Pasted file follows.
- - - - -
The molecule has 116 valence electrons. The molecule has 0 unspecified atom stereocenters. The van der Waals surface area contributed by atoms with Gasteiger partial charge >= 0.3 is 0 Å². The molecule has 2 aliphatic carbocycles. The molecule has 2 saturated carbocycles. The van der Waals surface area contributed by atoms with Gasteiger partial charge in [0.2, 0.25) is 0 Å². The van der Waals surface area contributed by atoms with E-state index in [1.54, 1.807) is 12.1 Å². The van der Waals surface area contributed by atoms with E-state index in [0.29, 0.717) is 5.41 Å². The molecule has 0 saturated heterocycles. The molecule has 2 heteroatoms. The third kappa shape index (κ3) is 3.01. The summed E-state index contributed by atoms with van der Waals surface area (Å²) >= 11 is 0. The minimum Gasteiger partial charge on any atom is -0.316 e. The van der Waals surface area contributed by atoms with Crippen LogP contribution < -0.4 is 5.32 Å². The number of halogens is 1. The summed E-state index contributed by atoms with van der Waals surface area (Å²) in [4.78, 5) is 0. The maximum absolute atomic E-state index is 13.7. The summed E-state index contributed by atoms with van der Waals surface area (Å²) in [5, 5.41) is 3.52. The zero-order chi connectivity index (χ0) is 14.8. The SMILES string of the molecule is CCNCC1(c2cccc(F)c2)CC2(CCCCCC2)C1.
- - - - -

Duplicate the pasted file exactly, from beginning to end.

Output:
The molecule has 116 valence electrons. The molecule has 0 unspecified atom stereocenters. The van der Waals surface area contributed by atoms with Gasteiger partial charge >= 0.3 is 0 Å². The molecule has 2 aliphatic carbocycles. The molecule has 2 saturated carbocycles. The van der Waals surface area contributed by atoms with Gasteiger partial charge in [0.2, 0.25) is 0 Å². The van der Waals surface area contributed by atoms with E-state index in [1.54, 1.807) is 12.1 Å². The van der Waals surface area contributed by atoms with E-state index in [0.29, 0.717) is 5.41 Å². The molecule has 0 saturated heterocycles. The molecule has 2 heteroatoms. The third kappa shape index (κ3) is 3.01. The summed E-state index contributed by atoms with van der Waals surface area (Å²) >= 11 is 0. The minimum Gasteiger partial charge on any atom is -0.316 e. The van der Waals surface area contributed by atoms with Crippen LogP contribution < -0.4 is 5.32 Å². The number of halogens is 1. The summed E-state index contributed by atoms with van der Waals surface area (Å²) in [4.78, 5) is 0. The maximum absolute atomic E-state index is 13.7. The summed E-state index contributed by atoms with van der Waals surface area (Å²) in [5, 5.41) is 3.52. The zero-order chi connectivity index (χ0) is 14.8. The SMILES string of the molecule is CCNCC1(c2cccc(F)c2)CC2(CCCCCC2)C1.